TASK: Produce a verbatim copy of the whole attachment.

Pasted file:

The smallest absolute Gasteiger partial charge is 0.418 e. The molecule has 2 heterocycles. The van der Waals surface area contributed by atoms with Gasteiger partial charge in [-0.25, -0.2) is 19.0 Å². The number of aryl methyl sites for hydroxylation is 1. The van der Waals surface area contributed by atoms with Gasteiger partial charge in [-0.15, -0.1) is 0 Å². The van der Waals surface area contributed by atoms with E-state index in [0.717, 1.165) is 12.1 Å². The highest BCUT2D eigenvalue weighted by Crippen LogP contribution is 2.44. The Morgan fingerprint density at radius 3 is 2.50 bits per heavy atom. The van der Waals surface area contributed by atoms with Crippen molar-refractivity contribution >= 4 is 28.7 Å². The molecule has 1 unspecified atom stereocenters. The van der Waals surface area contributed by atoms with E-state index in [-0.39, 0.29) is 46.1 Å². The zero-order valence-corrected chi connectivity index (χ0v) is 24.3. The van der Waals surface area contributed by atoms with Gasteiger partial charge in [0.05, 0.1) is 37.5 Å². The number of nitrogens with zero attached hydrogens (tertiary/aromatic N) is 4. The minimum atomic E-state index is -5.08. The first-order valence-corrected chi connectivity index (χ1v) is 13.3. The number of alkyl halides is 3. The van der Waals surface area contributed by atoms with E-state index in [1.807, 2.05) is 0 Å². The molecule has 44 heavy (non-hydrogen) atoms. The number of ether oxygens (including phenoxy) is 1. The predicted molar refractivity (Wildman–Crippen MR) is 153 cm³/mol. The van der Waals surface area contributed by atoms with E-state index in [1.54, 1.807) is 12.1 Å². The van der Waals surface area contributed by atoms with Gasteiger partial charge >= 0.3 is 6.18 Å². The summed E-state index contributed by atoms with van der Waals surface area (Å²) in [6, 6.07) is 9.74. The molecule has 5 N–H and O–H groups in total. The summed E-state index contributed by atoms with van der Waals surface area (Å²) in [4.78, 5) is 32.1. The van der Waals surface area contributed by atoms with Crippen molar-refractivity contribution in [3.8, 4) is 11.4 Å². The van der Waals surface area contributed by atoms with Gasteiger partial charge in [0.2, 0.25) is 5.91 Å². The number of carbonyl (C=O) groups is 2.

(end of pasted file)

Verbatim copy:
The smallest absolute Gasteiger partial charge is 0.418 e. The molecule has 2 heterocycles. The van der Waals surface area contributed by atoms with Gasteiger partial charge in [-0.25, -0.2) is 19.0 Å². The number of aryl methyl sites for hydroxylation is 1. The van der Waals surface area contributed by atoms with Gasteiger partial charge in [-0.15, -0.1) is 0 Å². The van der Waals surface area contributed by atoms with E-state index in [0.717, 1.165) is 12.1 Å². The highest BCUT2D eigenvalue weighted by Crippen LogP contribution is 2.44. The Morgan fingerprint density at radius 3 is 2.50 bits per heavy atom. The van der Waals surface area contributed by atoms with Crippen molar-refractivity contribution >= 4 is 28.7 Å². The molecule has 1 unspecified atom stereocenters. The van der Waals surface area contributed by atoms with E-state index in [-0.39, 0.29) is 46.1 Å². The zero-order valence-corrected chi connectivity index (χ0v) is 24.3. The van der Waals surface area contributed by atoms with Gasteiger partial charge in [0.05, 0.1) is 37.5 Å². The number of nitrogens with zero attached hydrogens (tertiary/aromatic N) is 4. The minimum atomic E-state index is -5.08. The first-order valence-corrected chi connectivity index (χ1v) is 13.3. The number of alkyl halides is 3. The van der Waals surface area contributed by atoms with E-state index in [1.807, 2.05) is 0 Å². The molecule has 44 heavy (non-hydrogen) atoms. The number of ether oxygens (including phenoxy) is 1. The predicted molar refractivity (Wildman–Crippen MR) is 153 cm³/mol. The van der Waals surface area contributed by atoms with E-state index in [1.54, 1.807) is 12.1 Å². The van der Waals surface area contributed by atoms with Gasteiger partial charge >= 0.3 is 6.18 Å². The summed E-state index contributed by atoms with van der Waals surface area (Å²) in [6, 6.07) is 9.74. The molecule has 5 N–H and O–H groups in total. The summed E-state index contributed by atoms with van der Waals surface area (Å²) in [4.78, 5) is 32.1. The van der Waals surface area contributed by atoms with Crippen molar-refractivity contribution in [3.8, 4) is 11.4 Å². The van der Waals surface area contributed by atoms with Gasteiger partial charge in [0.2, 0.25) is 5.91 Å². The number of carbonyl (C=O) groups is 2.